So, Bob Stoops, was it worth it?
I watched the video Friday afternoon of Oklahoma Sooners running back Joe Mixon hitting Amelia Molitor, the video we’d all heard about for three years, the video you and your bosses watched and basically shrugged off. You remember that video, right? (You lucked out! If you don’t recall the details, it’s now available online for everyone to see. Here’s a link, if you don’t have one handy.) You all watched that video and decided that yes, this was a young man you wanted representing your program. You decided a redshirt season year’s suspension would help him get bigger/faster/stronger be sufficient punishment.
I watched Mixon’s fist connect with the side of Molitor’s head and I gagged reflexively. I thought I was going to throw up right there, in my car, in the Costco parking lot, as I watched this despicable act of violence play out. I’d heard it was bad, and jarring. It was so much worse than I imagined. But I swallowed the reality that women aren’t valued in our society, and kept watching, just like you, athletic director Joe Castiglione and president David Boren did a few years ago. No wonder so many people fought behind the scenes to keep this video under wraps. How can anyone move forward after this? Oh wait, I remember: You’re both scheduled to participate in the Sugar Bowl on Jan. 2.
Congratulations on going 21-4 with Mixon around, by the way. You have no national championship to show for it, but this type of success is what you were hoping for, right? You kept him because he was a good player (five stars, ranked No. 1 at his position nationally, with offers from nearly every top 25 school) not because he was some beacon of good citizenship. Had Mixon been a walk-on with no scholarship offers you would have kicked him off without a second thought, because a player like that isn’t helpful to you. Nah, this is about the bottom line, the win-loss record and hey, I get it. You’re paid a lot of money to win games and big-time football success typically translates into big-time money for schools. You’re just trying to hang onto your job, right?
What’s ironic, if you’ll indulge me for a moment, is that now this will be hanging on you forever. College programs center around the head coach, always, and you are the face of Oklahoma football—not Joe Mixon, who will be off to the NFL next month, not Castiglione, not Boren. This one is on you. Mixon can’t be punished again—and if he is, he’d have a great legal case against the university—and you’ve dodged or dismissed questions about this for over two years. Now that we’ve all been able to see what your standards really are, what will you say to defend them?
Probably you’ll say that we shouldn’t be surprised by any of this and if we’re being honest, I’m really not. That you, Castiglione and Boren prioritized the football team’s needs (evidently one good running back, Samaje Perine, is not enough) above the safety of your students, well heck, you guys have a history of that, as one of your other students astutely pointed out in the school newspaper last week. Your boss’s response was borderline comical in the way it breezed past concerns about Mixon and former receiver Dorial Green-Beckham. Of course, not respecting or valuing women is a problem at football programs across the country, from Mississippi State to Baylor to Tennessee to Florida State. You’re hardly the only example. You’re just the latest.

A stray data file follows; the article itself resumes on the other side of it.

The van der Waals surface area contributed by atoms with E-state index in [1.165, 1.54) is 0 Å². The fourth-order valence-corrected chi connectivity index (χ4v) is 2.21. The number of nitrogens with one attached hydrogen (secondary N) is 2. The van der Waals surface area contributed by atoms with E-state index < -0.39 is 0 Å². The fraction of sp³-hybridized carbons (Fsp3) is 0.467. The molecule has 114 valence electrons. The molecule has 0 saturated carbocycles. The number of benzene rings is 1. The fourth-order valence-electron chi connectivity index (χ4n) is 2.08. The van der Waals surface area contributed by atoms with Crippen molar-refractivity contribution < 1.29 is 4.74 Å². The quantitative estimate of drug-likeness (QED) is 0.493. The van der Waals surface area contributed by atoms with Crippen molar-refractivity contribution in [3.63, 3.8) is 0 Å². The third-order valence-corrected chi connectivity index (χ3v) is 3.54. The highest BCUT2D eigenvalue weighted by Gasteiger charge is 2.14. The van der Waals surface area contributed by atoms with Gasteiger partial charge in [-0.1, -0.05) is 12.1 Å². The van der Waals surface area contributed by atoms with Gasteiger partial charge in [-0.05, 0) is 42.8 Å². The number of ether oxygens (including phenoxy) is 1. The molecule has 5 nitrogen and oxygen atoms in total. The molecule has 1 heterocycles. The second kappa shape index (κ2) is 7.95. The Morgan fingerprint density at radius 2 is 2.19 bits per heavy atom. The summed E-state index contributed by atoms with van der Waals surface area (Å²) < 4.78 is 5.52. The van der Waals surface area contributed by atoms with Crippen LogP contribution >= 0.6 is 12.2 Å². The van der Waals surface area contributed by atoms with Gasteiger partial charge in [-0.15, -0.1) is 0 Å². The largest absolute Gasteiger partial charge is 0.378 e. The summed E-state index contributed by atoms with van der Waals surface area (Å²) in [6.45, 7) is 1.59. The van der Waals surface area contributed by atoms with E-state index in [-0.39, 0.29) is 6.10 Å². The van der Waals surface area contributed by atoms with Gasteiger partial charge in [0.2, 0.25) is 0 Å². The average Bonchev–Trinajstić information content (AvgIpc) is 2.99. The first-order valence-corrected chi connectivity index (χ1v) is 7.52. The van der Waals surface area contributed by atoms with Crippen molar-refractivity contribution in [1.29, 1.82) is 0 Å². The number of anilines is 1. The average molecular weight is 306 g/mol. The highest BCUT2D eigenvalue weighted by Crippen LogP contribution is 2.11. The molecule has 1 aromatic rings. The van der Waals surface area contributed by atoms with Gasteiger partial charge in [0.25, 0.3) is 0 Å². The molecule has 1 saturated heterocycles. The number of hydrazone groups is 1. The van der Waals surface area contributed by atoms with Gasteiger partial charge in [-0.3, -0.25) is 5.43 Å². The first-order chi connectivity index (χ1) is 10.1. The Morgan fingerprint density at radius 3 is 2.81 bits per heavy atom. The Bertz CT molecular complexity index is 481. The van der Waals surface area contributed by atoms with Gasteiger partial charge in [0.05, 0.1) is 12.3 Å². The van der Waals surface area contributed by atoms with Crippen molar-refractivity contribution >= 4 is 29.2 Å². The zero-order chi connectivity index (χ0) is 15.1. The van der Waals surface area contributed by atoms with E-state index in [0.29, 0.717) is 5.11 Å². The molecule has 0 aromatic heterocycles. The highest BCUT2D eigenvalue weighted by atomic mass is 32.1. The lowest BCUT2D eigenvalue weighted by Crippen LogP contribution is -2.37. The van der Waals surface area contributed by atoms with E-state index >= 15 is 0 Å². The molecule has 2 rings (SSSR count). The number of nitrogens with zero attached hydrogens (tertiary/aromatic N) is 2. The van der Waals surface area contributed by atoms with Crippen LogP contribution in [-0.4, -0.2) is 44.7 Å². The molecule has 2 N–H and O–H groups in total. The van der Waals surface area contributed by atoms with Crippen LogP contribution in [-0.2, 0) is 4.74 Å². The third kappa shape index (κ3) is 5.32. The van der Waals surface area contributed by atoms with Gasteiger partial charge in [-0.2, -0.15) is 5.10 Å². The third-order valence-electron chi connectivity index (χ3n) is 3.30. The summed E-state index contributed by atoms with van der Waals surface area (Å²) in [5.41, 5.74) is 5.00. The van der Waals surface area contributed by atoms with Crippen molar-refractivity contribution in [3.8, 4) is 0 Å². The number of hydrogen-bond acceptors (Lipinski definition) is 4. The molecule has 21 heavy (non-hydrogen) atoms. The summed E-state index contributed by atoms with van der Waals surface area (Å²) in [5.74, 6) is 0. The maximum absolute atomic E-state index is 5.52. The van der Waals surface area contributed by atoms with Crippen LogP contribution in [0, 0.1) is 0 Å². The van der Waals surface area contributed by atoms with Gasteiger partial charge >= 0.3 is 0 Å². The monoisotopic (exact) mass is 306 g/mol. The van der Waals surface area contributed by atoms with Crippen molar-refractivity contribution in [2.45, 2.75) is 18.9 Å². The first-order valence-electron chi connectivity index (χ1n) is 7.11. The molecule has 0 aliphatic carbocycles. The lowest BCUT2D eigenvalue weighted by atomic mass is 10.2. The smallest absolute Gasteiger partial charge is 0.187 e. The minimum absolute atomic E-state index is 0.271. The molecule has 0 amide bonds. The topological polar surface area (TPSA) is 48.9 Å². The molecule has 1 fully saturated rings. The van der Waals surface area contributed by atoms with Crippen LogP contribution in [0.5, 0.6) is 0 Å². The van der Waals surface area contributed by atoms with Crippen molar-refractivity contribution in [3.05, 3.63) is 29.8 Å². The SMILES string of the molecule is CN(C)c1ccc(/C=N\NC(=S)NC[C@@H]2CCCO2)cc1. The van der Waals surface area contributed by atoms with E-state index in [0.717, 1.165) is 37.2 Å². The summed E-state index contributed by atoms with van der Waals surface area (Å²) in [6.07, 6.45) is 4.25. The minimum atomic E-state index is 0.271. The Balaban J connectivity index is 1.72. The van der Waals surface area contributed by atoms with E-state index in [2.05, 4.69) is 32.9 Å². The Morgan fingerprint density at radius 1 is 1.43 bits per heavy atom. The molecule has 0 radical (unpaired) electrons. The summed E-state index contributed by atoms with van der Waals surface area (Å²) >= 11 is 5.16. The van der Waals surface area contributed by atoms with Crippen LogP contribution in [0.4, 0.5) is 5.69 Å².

It seems feasible to take a stand like Charlie Strong has, and say that if you hit a woman, you can’t play for him but clearly that doesn’t mean much to decision makers, right? Strong lost his job because he didn’t win enough games, character be damned, and you’re coasting into a New Year’s Six game. Cheers!
I’m not naïve enough to think this issue of violence against women is going to be fixed overnight, that suddenly every college football coach is America is going to wake up and value human beings over bowl bonuses. But I wish they would just admit that. Had you stood before the media three years ago and explained that yes, Mixon made a mistake, but that you believed he could help your football team—and you, in turn, could possibly help him grow up and change—I would have still been angry but I would've had at least a shred of respect for you being honest. As a country, we’re keen on second chances, and we love a good comeback story. Instead you guys shielded Mixon from the media, blamed his lawyers for his silence (a pathetic game of pass the buck) and hoped this would come out after he was off to the pros. Looks like you need a new game plan.
As I watched the video, I also thought about Brenda Tracy. A passionate advocate for survivors and sexual assault prevention and a woman whose strength inspires me every day, Tracy has built a public relationship with Oklahoma football because you, Bob Stoops, have said you want to help her create change. What do you think she felt when she saw that video? She has publicly defended you and your program, said that she sees good in you—is she wrong? Do you really believe in Tracy’s message, or was it just a good political play to align yourself with her? I’m not sure I want to know the answer.
A year ago, I wondered what your reaction would have been if Mixon’s victim had been your daughter, Mackenzie, and not Molitor. I heard you were furious that I “made it personal.” Never mind the fact that Mixon’s punch was personal to Molitor and her family; I wrote about Mackenzie in hopes of provoking an emotional response because this should be personal.
After watching the video, I’m worried an honest answer from you would go something like this: “So long as he runs a good 40 time, I don’t care what he does off the field, or who he does it to.”
Hope he was worth it.